[f] Excellent. Letter “D” is the supernormal stimulus.

[c] Enter word

[c] *

[f] No. The supernormal stimulus is the one that elicits the strongest response.

[q] For a gull chick, the red stick with white bars near its tip acts as a  [hangman] stimulus.


[c] supernormal

[q] The image below is an example of nest [hangman]. The cuckoo has evolved to exploit a [hangman] action [hangman] in the reed warbler. The cuckoo’s gaping mouth is an example of a [hangman] stimulus, essentially tricking the reed warbler into feeding the cuckoo chick, even at the expense of its own offspring.

[c] parasitism

[c]fixed

[c]pattern

[c]key

[/qwiz]

 

4. Behavior can have a genetic basis, and can evolve over time

Fixed action patterns can be thought of as complex reflexes, elicited by a key stimulus. Reflexes are rooted in the organization of nerves, muscles, and other structures. Since genes underlie the developmental patterns that give rise to these structures, it’s not a big leap to suggest that genes underlie behavior as well. Here’s some of the evidence for that claim.

4a. Genes influencing Circadian Rhythms in Drosophila

The per gene plays a key role in circadian rhythms. Circadian rhythms are biological processes that oscillate around a 24 hour time period. The key fact about these rhythms is that they’re internally driven: even in the absence of environmental cues (such as the dawning of a new day), they continue in a cycle that’s about 24 hours long.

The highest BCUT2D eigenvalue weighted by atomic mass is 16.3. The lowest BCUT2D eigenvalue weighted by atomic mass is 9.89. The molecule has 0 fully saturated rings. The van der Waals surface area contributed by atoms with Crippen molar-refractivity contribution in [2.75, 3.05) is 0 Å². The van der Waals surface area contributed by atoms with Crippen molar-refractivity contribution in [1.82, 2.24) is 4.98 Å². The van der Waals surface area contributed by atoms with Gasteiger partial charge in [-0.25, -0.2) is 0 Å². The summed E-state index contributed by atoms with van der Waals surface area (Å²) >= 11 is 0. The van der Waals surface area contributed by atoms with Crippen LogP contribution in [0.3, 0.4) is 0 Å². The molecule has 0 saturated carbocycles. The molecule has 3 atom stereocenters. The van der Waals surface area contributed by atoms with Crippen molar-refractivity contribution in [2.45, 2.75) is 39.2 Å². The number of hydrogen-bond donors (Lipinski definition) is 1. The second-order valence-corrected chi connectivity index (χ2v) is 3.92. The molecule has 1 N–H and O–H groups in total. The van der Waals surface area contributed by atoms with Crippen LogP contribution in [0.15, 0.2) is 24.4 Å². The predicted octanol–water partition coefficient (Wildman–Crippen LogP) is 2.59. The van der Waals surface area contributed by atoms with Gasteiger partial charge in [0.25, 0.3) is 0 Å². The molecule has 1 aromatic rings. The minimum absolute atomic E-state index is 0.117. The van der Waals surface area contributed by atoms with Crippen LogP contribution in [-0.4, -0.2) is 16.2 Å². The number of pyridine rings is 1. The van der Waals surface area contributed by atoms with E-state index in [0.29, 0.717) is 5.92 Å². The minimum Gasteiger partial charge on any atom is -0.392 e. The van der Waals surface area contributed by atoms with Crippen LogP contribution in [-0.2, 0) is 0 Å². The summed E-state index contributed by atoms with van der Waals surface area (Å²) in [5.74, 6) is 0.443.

Circadian rhythms are the reason why travelers who fly from one time zone to another experience jet lag. The traveler’s circadian rhythms, which are in synch with their previous time zone, cause them to get tired and wake up at the wrong time (relative to the new time zone they’ve flow into). After a few days, however, their circadian rhythms become entrained to the new time zone.

In the fruit fly Drosophila, the per gene influences eclosion (emergence from a cocoon) and locomotor activity (activity that moves the organism from one location to another). In flies with the wild-type per allele, the expression of the gene leads to activity that’s close to a 24 hour cycle. In other words, even when these fly larvae are kept in the dark, their activity patterns remain about 24 hours long. Two mutant versions of this gene alter this cycle to shorten it or lengthen it: pers leads to a 19 hour oscillation in locomotor activity and early eclosion; perL leads to a 29 hour oscillation and late eclosion.

Homologous versions of these alleles have been found in mammals (including humans). What’s the takeaway? A mutation in a gene can lead to altered behavior.

[qwiz]

[h]Genes controlling Circadian Rhythms: Checking Understanding

[q]The diagram below shows two actograms for two strains of mice. Actograms are graphic representations of an animal’s activity.  A dark bar indicates a period of activity. The X axis represents a 24 hour day. The Y axis shows a series of 17 days during which the mice’s activity was recorded. During the first week of the study, the mice were kept in 12 hours of light and 12 hours of darkness. After day 7, the mice were kept in continuous darkness.

One of these graphs shows the effect of a mutation in a circadian rhythm gene. Which one?